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Credit scores pave the way for everything to getting that apartment or car you’re coveting to getting a new rewards earning credit card or one with a low APR. Yet according to Take Charge America, a national nonprofit credit counseling and debt management agency, some people still don’t understand just how important their score is and how tending it can make their life easier.
Regardless of what your credits score is there are certain “dos and don’ts” that can boost your score and your overall financial health. “Your credit score follows you everywhere you go,” said Michael Sullivan, a personal finance consultant with Take Charge America.
“Even with a low score, there are hard and fast rules for improving your credit, but many of them aren’t obvious and some even seem counterintuitive,” he said.
Establishing a credit history and being picky along the way
Frist things first, Sullivan suggests establishing a credit history. While in the past paying with cash was optimal, those days have come and gone, and these days when it comes to establishing good credit actually using a credit card, or getting a loan or a mortgage is your best bet when looking to boost your credit score. And part of this equation is also making payments consistently and on time.
Diversifying your credit portfolio is also one of the keys to having a good credit score, meaning that having a variety of loans can actually boost your score. For instance, someone who has a mortgage, a credit card, and an auto loan will typically have a higher credit score than someone who just has one kind of loan. But here too paying on time is very important.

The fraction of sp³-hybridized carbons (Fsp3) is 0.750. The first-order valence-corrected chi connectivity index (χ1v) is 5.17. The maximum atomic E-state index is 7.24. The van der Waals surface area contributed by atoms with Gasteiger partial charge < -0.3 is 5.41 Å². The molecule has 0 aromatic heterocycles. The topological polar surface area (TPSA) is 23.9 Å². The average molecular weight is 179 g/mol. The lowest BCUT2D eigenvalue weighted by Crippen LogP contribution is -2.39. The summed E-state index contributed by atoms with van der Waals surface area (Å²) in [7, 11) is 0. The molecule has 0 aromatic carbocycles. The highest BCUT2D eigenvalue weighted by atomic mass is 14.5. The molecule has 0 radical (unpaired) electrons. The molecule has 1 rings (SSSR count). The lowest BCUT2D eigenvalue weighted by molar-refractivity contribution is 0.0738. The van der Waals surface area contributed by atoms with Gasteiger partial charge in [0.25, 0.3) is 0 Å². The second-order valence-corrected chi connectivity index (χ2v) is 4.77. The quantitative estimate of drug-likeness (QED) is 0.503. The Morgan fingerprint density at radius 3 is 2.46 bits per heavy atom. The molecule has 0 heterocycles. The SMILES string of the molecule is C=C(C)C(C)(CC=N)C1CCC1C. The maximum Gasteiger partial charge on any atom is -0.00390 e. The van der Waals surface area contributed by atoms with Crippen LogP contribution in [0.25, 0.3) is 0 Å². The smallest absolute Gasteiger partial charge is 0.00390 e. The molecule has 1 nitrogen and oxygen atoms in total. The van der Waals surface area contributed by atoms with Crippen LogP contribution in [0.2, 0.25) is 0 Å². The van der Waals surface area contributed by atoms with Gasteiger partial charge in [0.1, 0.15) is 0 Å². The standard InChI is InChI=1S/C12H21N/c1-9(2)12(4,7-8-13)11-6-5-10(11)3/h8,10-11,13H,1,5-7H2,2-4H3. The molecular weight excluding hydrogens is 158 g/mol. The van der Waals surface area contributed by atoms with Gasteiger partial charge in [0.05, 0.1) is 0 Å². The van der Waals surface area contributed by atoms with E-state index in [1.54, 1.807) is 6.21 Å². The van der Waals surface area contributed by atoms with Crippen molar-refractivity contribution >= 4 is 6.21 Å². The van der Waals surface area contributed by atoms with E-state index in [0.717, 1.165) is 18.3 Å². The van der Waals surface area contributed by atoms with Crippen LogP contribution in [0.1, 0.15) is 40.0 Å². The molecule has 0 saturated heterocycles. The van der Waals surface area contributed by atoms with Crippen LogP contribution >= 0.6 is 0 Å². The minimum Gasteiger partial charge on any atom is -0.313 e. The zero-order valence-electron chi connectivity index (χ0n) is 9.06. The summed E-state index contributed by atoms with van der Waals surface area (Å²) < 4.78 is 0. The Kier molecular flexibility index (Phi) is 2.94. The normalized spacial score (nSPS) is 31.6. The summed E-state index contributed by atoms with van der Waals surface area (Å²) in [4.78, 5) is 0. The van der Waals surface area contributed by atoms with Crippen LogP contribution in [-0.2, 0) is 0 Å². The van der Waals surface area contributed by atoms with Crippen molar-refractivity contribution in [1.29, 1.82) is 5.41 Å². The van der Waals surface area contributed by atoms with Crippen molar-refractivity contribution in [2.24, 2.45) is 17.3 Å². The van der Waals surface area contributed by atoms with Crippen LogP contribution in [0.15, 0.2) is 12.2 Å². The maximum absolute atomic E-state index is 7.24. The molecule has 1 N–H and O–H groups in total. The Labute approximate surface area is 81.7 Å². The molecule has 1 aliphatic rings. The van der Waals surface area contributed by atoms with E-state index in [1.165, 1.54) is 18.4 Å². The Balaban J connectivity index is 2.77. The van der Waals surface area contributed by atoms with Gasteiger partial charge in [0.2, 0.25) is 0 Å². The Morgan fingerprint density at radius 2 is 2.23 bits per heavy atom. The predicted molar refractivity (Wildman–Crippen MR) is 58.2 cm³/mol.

Being picky is also part of this process, so make sure to go with a lender who reports your history to the credit bureaus, otherwise having a loan with them is not helpful.
And more tips
Do you like using autopay? If so you’re ahead of the game, because using it for loan and credit card payments means you won’t miss a payment. This is very important because 35% of people’s credit scores are tied to their payment history.
If you’re thinking about closing a credit card, maybe think again, because it may lower your score. In general, they suggest that people never use more than 20% of the credit they have available, but when people close a card it lowers their credit-to-debt ratio. Why is this important? It could also lower your credit score.
Keeping track of credit card and loan statements each and every month is very important because it gives you the opportunity to spot any issues or red flags ASAP.
And last but not least, checking your credit report is important too, and it's available for free via annualcreditreport.com on a yearly basis. For more information, people can visit the Take Charge America website.